The joy of controlling quantum phenomena with the world’s first quantum-bit element｜UTOKYO VOICES 066
The joy of controlling quantum phenomena with the world’s first quantum-bit element
Gracing the cover of the April 29, 1999 issue of Nature was an illustration of Professor Nakamura’s invention: the world’s first superconducting quantum bits (qubits) in a solid-state device. Since that moment, Nakamura has captured the world’s attention as a leader in the quest to develop a quantum computer.
Born in Osaka, Nakamura moved with his family to the Hinode Village, Nishitama County, Tokyo (now Hinode Town) when he was a primary-school student. There Nakamura lived a carefree life until high school, running over hill and dale. Always a lover of science, Nakamura pursued chemistry in junior high school and physics in high school. Then Nakamura entered the Department of Applied Physics after finishing two years of undergraduate study in the Natural Sciences I program at the University of Tokyo. He obtained a Master’s degree in the subject before joining NEC Basic Research Laboratories, where he pursued basic research for 20 years.
In 1992, when Nakamura joined NEC, the term “nanotechnology” had yet to be coined. The lab was to develop a single-electron transistor. This was the field of “mesoscopic” physics, straddling the microscopic and macroscopic worlds with focus on structures 1 micron in size or smaller.
“We discovered that quantum phenomena occurred when a single-electron transistor entered a superconducting state,” Nakamura recalls. “That discovery prompted us to begin research to develop a quantum computer using superconducting circuits — and that led to the achievement of the superconducting qubit element, which is what Nature put on its cover.”
The road to the development of the qubit was neither straight nor clearly signposted. Rather, “We stumbled upon it while we were researching other things we were interested in,” Nakamura reflects. “We were lucky because the institute gave us the freedom to pursue topics we found to be compelling.”
A conventional digital circuit holds information in the form of a state that is either 0 or 1. A qubit, however, can be expressed as a number of states superimposed in an arbitrary ratio, so that the qubit is both 0 and 1 at the same time. A quantum computer uses this superimposition to perform massively parallel computing.
Creating these superimposed states is difficult, as is maintaining them. The slightest amount of noise can destroy these states, making them exceedingly challenging to control. So far no quantum computer has been built that can match the performance of a conventional computer.
The barrier is the occurrence of errors that reduce the accuracy of calculation. Controlling the noise that causes these errors is a prominent theme in quantum computing. Recently a method has been proposed whereby errors can be corrected as they occur, thereby tolerating a small amount of noise. This breakthrough may be the first step toward a solution.
One solution much talked about in the field is the “quantum annealing machine,” a quantum computer that can solve combinatorial optimization problems efficiently. Combinatorial optimization problems are problems in which a number of options can be combined to achieve a certain goal, and the aim is to determine the most efficient combination. Nakamura is working on developing a quantum computer that can solve ordinary problems by freely controlling superimposed states over multiple qubits.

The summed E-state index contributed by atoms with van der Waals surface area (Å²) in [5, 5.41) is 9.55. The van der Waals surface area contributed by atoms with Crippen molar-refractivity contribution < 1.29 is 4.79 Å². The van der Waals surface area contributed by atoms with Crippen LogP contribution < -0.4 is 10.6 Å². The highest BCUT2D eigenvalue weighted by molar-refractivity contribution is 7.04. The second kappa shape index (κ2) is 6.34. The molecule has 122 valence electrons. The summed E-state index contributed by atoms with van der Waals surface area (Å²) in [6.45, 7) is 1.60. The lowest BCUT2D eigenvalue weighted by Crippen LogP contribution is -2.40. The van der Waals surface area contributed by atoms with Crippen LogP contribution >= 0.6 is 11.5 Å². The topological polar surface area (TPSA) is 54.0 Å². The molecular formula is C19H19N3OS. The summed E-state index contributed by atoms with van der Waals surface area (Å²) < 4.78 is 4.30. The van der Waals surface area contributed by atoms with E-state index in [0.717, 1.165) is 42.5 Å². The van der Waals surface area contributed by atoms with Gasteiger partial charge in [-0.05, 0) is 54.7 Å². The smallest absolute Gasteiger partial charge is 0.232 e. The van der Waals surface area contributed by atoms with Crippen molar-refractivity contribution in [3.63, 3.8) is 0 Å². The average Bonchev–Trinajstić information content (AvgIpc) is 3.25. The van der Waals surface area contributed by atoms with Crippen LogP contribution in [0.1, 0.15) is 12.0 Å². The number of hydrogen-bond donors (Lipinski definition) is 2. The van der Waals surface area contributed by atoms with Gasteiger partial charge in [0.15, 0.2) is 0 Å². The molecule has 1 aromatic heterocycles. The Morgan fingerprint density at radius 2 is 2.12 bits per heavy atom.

“The quantum world is the ultimate frontier in many ways,” observes Nakamura. “I find it fascinating to think that humans can control nature at this ultimate level.” Nakamura’s dream going forward is to use superconducting circuits to bring quantum computers to fruition as soon as possible.
“Our current qubit devices using superconducting circuits currently control about 20 qubits. To be practical, a quantum computer must be able to control at least 100 qubits,” Nakamura explains. “our targets are to reach 50 qubits in five years and 100 qubits in 10. Of course, if we can reach those goals even sooner, all the better.”
The notebook PC Nakamura carries with him everywhere he goes is chock full of ideas about quantum computers. Loss of this content would be a grievous setback, so Nakamura scrupulously backs up his data.
[Text: De-ai (Encounter)]
In research, encounters with people are everything, says Nakamura. “We have to respect each other, or nothing will come of it. In the research field, it’s important that we respect each other’s work and make it our own.”
Graduated from the Faculty of Engineering, University of Tokyo, in 1990 and joined NEC Corporation’s Basic Research Laboratories. Appointed visiting researcher at Delft University of Technology, Delft, Netherlands, in 2001; concurrently appointed visiting researcher at the Institute of Physical and Chemical Research (RIKEN), Wako, Saitama, Japan, in 2002; and appointed chief engineer at NEC’s Basic and Environmental Research Laboratories. Appointed professor at the University of Tokyo’s Department of Applied Physics, Graduate School of Engineering, then professor at The Research Center for Advanced Science and Technology (RCAST) in 2012; concurrently appointed team leader of the Emergent Photodynamics Research Team at the Center for Emergent Matter Science (CEMS) within RIKEN. Awards include the Nishina Memorial Prize, 1999; the Agilent Technologies Europhysics Prize, 2004; the Leo Esaki Prize, 2014; and the JSAP Outstanding Achievement Award, 2019.
Interview date: December 4, 2018
Interview/text: Tsutomu Sahara. Photos: Takuma Imamura.